By Amber Veverka
A curlicue of a trail winds around a ridge, skirting towering beech and red oak trees, leading visitors to a watery site rich with more species than any other wetland in the North Carolina Piedmont.
Welcome to the West Branch Nature Preserve in Davidson, the region’s newest nature preserve – and one that nearly didn’t happen.
The 91-acre site once was to become an extension of Davidson’s Summers Walk neighborhood. When developers sought a sale during the 2009 downturn, Davidson Lands Conservancy Executive Director Roy Alexander brought the site to the attention of Mecklenburg County, which bought it with voter-approved bond funds. The land, Alexander knew, was more than just open space. The site cradles a 23-acre wetland that is a rarity.
“It’s home to every single amphibian and reptile that belong to the N.C. piedmont,” Alexander said. And the wetland has one species, the Eastern ribbon snake, that has never been recorded elsewhere in Mecklenburg County.
The plan was to build residences right up to the wetland’s boundary and “lots of runoff would have gone right into the wetland,” Alexander said. “It would have taken away the breeding habitat for most of the amphibians and reptiles.”
Before Mecklenburg County stepped in, Alexander and the Davidson Lands Conservancy and town of Davidson were working hard on negotiations to save the property. “It was just an incredibly fortunate window of time we were working on it,” Alexander said at the time. “The real estate market was causing the developer to be willing to sell.”
Now, the preserve boasts stands of paw paw trees, thick with green, oblong fruit this time of year, and slopes full of spring-blooming flowers. A grant from Carolina Thread Trail allowed a natural-surface trail to be built through the preserve. During a recent grand-opening guided hike, local experts that included Mecklenburg County Natural Resources Manager Chris Matthews pointed out the diversity of plant and tree life in the preserve – everything from jack-in-the-pulpit to wild ginger to southern hackberry trees to stands of shortleaf pine.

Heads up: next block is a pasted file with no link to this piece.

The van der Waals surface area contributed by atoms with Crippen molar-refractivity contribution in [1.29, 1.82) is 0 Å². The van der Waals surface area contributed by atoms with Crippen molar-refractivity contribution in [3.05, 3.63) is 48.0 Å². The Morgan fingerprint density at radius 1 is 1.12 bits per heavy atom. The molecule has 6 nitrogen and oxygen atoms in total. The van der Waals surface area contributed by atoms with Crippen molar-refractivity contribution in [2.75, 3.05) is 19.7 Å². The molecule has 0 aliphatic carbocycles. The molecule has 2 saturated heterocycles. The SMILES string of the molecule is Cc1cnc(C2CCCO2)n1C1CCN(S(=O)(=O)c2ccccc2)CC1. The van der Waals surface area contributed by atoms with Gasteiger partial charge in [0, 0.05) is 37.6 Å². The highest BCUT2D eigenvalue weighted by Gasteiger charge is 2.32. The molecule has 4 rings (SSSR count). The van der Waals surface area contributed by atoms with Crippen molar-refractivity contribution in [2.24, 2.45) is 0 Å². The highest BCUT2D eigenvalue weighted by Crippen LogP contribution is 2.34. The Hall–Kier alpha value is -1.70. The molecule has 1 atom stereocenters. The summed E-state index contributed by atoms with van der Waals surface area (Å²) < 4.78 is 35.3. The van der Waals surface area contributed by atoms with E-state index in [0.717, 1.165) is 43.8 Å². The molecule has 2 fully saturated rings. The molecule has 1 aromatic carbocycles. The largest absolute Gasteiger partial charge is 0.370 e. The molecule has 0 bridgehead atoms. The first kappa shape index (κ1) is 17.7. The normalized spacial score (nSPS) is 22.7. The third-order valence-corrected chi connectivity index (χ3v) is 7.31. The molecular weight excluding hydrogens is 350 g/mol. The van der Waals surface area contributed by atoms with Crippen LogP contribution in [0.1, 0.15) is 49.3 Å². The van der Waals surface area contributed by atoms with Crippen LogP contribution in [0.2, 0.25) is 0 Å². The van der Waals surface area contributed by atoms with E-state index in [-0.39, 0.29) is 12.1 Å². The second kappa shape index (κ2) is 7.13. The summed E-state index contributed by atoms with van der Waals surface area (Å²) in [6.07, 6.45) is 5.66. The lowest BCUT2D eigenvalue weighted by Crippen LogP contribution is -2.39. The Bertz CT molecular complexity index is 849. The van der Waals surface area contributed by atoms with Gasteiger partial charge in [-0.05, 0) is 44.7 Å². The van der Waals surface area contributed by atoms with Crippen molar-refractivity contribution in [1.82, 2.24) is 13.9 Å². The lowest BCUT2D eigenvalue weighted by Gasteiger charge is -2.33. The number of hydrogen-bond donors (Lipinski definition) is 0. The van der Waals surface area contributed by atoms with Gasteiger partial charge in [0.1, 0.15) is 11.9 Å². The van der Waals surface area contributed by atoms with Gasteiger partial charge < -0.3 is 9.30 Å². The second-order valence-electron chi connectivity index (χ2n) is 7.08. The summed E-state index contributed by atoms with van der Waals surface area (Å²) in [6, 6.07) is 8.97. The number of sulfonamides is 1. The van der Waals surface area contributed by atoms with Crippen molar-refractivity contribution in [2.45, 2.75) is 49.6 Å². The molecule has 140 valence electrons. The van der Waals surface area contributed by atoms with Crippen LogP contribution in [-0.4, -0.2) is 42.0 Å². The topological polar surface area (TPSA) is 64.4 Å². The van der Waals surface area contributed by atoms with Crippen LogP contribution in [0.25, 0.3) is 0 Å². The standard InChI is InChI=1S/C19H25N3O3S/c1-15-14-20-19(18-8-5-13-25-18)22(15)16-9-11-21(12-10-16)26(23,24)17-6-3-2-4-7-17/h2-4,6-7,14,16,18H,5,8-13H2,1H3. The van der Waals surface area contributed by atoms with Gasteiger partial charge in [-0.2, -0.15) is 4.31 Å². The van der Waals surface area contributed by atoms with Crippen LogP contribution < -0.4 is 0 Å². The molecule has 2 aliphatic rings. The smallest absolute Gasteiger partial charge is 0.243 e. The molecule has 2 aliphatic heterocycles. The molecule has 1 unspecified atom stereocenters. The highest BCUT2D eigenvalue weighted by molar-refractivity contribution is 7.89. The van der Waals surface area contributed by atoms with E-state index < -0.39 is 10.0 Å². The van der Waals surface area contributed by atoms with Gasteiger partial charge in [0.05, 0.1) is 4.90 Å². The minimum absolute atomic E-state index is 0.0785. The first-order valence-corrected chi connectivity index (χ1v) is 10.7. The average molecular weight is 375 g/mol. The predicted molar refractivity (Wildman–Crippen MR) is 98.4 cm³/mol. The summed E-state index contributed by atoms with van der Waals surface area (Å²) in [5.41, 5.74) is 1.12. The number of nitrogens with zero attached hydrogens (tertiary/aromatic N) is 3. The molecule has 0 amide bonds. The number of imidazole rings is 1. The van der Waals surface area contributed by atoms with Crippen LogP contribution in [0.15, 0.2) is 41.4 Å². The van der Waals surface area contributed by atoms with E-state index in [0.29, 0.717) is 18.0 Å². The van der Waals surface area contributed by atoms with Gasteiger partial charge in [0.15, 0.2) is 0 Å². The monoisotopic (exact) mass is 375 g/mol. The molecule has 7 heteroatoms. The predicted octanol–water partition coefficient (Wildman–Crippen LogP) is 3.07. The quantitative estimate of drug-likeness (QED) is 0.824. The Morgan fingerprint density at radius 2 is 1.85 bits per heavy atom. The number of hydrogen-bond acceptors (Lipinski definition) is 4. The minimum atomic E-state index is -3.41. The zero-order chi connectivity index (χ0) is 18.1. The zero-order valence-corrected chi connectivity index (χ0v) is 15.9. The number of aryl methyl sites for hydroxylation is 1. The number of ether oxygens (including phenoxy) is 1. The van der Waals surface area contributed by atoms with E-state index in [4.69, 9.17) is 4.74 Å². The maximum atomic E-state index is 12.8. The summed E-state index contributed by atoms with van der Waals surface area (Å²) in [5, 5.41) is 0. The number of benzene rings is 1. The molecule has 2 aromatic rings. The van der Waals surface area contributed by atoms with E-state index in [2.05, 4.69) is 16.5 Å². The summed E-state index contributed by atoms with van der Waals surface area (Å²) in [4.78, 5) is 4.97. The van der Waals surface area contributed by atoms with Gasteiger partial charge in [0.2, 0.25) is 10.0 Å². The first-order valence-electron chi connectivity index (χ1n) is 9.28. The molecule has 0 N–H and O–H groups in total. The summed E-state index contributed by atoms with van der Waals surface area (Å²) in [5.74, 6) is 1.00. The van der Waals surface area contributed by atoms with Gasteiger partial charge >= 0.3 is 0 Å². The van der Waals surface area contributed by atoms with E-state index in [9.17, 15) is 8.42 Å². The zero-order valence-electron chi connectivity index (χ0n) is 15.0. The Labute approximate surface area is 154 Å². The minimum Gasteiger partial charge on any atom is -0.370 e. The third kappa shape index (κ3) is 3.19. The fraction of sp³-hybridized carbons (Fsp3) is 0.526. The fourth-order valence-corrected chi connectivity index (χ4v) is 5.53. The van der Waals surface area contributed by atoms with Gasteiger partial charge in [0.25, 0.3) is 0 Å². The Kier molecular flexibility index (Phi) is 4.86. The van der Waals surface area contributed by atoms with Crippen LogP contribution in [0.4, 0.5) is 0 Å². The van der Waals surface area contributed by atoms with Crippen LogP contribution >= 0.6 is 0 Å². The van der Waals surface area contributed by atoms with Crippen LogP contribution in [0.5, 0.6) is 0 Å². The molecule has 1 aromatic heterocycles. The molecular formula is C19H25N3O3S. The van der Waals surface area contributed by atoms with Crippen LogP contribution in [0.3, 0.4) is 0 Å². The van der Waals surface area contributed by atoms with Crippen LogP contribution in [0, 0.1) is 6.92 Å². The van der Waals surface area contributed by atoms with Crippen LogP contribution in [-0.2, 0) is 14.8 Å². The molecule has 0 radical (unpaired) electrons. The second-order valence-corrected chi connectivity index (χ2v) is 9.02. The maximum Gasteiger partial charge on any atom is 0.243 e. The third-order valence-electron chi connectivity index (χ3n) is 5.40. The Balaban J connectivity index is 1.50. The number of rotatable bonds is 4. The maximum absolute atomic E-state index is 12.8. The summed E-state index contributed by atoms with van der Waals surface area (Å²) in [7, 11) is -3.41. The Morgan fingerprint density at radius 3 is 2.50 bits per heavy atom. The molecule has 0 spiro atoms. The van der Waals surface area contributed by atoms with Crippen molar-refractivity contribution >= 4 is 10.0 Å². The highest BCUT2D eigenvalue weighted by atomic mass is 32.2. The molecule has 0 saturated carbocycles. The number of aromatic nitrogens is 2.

At the wetland, a bullfrog thrummed its rubberband-like sound while tiny mosquito fish darted among sedges. “This is the coolest spot in the whole place,” Matthews told the crowd of hikers.
The wetland itself is fairly recent. In the 1920s the U.S. Army Corps of Engineers turned the meandering West Branch of the Rocky River into a straight-flowing water course, draining the surrounding flood plain, Alexander said.
As late as the 1990s, the area was a plowed farm field. Then beavers felled trees around the West Branch and the flood plain began to fill with water.
And somehow, Alexander said, the wetland-loving species found the site and made it their home. “To have it happen with such diversity in such a short time is just amazing,” he said.
Alexander said the West Branch Nature Preserve is “the most significant” piece of property the Davidson Lands Conservancy has helped save. “Wetlands don’t get nearly the respect they deserve,” he said. “For this area, it’s a huge one.”
From Charlotte, take I-77 north to exit 30 toward Davidson. Stay right at the fork in the road to Griffith Street. Turn right onto N. Main Street/N.C. 115. At Main and Concord Road in downtown Davidson, go east on Concord Road 1.9 mi. to a roundabout. This roundabout is the confluence of Concord Road, Davidson-Concord Road, and East Rocky River Road. Continue straight through the roundabout onto E. Rocky River Road. Proceed for 1.3 mi. to Shearer Road. Turn right.
There’s no parking lot, but visitors can park along Shearer Road at the West Branch bridge near the road’s end.
You’ll see a sign for the nature preserve. Bikes and horses are not allowed on the preserve’s natural-surface trail and signs to that effect will go up soon. Ultimately a bicycle-friendly paved trail – the West Branch Greenway – which now ends where the nature preserve begins, will continue along the West Branch edge of the preserve into Cabarrus and Iredell counties. Also in the future: A nature center and parking lot, to be built on a part of the site that mostly scrub, away from key animal habitat.